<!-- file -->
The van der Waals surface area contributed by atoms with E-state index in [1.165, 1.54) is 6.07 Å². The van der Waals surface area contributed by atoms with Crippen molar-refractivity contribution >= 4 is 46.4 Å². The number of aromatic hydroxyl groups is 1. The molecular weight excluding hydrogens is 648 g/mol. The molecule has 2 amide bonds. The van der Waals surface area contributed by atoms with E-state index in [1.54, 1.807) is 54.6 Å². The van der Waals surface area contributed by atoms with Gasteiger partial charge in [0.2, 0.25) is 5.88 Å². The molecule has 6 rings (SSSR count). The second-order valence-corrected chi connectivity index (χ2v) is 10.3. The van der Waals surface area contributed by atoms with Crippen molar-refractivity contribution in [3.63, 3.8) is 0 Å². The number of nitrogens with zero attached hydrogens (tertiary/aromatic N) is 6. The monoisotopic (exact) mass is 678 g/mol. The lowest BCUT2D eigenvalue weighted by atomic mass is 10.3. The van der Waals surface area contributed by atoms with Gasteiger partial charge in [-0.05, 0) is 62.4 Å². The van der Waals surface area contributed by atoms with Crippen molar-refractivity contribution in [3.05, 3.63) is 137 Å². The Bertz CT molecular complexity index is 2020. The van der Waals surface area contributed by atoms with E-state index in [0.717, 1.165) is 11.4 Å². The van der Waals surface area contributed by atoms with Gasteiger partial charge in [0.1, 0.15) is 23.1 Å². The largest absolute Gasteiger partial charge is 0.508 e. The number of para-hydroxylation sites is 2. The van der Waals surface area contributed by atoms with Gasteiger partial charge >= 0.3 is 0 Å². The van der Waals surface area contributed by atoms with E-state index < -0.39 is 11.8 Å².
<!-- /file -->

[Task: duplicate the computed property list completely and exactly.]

The van der Waals surface area contributed by atoms with E-state index in [1.165, 1.54) is 6.07 Å². The van der Waals surface area contributed by atoms with Crippen molar-refractivity contribution >= 4 is 46.4 Å². The number of aromatic hydroxyl groups is 1. The molecular weight excluding hydrogens is 648 g/mol. The molecule has 2 amide bonds. The van der Waals surface area contributed by atoms with E-state index in [1.54, 1.807) is 54.6 Å². The van der Waals surface area contributed by atoms with Gasteiger partial charge in [0.2, 0.25) is 5.88 Å². The molecule has 6 rings (SSSR count). The second-order valence-corrected chi connectivity index (χ2v) is 10.3. The van der Waals surface area contributed by atoms with Crippen molar-refractivity contribution in [3.63, 3.8) is 0 Å². The number of nitrogens with zero attached hydrogens (tertiary/aromatic N) is 6. The monoisotopic (exact) mass is 678 g/mol. The lowest BCUT2D eigenvalue weighted by atomic mass is 10.3. The van der Waals surface area contributed by atoms with Gasteiger partial charge in [-0.05, 0) is 62.4 Å². The van der Waals surface area contributed by atoms with Crippen molar-refractivity contribution in [3.05, 3.63) is 137 Å². The Bertz CT molecular complexity index is 2020. The van der Waals surface area contributed by atoms with E-state index in [0.717, 1.165) is 11.4 Å². The van der Waals surface area contributed by atoms with Gasteiger partial charge in [0.1, 0.15) is 23.1 Å². The largest absolute Gasteiger partial charge is 0.508 e. The number of para-hydroxylation sites is 2. The van der Waals surface area contributed by atoms with Gasteiger partial charge >= 0.3 is 0 Å². The van der Waals surface area contributed by atoms with E-state index < -0.39 is 11.8 Å².